The violence erupted in the town of Imzouren early on Saturday after police fired tear gas to disperse dozens of youths, who were wearing balaclavas and throwing stones at security forces.
Sources said police deployed forces and around 50 vehicles in the area to stop demonstrators from gathering. The clashes ended before dawn, with no immediate reports of casualties.
Recently, demonstrations have been held particularly in the city of al-Hoceima, close to Imzouren.
While the government has been calling for calm, the Rif region has been the scene of non-stop unrest since Mouhcine Fikri, the fishmonger, was killed inside a garbage compactor in October 2016.
The 31-year-old had climbed into the compactor to retrieve his merchandise seized by local officials but was pressed to death when the compactor was activated. There are allegations that the local officials at the scene knew he was inside when they started the machine. The government has denied that accusation, however.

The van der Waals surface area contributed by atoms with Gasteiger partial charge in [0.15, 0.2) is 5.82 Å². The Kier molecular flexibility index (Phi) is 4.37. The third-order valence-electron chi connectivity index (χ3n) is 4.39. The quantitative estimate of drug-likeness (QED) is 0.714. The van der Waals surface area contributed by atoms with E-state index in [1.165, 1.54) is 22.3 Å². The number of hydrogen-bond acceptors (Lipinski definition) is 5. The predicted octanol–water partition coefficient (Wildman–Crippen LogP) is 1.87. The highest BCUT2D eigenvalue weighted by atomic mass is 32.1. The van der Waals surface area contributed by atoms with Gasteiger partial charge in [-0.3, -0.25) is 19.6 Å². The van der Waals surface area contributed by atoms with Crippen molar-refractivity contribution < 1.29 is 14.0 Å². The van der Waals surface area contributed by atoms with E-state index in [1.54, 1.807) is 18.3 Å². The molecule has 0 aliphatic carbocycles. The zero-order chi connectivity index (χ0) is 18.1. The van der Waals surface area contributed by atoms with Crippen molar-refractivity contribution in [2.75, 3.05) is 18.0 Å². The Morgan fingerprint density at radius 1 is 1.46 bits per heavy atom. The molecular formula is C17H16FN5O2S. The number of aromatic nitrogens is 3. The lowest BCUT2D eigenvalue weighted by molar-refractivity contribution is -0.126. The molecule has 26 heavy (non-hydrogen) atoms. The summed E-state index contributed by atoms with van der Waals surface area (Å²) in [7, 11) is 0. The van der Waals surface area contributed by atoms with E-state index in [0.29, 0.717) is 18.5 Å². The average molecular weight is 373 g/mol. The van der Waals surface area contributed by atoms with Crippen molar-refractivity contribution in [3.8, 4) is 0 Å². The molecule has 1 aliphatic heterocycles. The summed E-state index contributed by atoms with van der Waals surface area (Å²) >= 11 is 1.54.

Protesters have also rallied nightly in the port city since the arrest on May 29 of Nasser Zefzafi, who emerged as the leader of a popular protest movement but was charged with threatening national security, among other offenses.
Some Moroccan activists describe the unrest in al-Hoceima as the “unfinished business” of the Moroccan “Arab Spring” activists.
Arab Spring refers to a series of uprisings and revolutions that started across the Middle East and North Africa in 2011 against despotic rule, unemployment, inflation, and corruption, among other issues.
The Moroccan king, Mohamed VI, relinquished some of his powers back then, but the death of Fikri gave rise to new protests.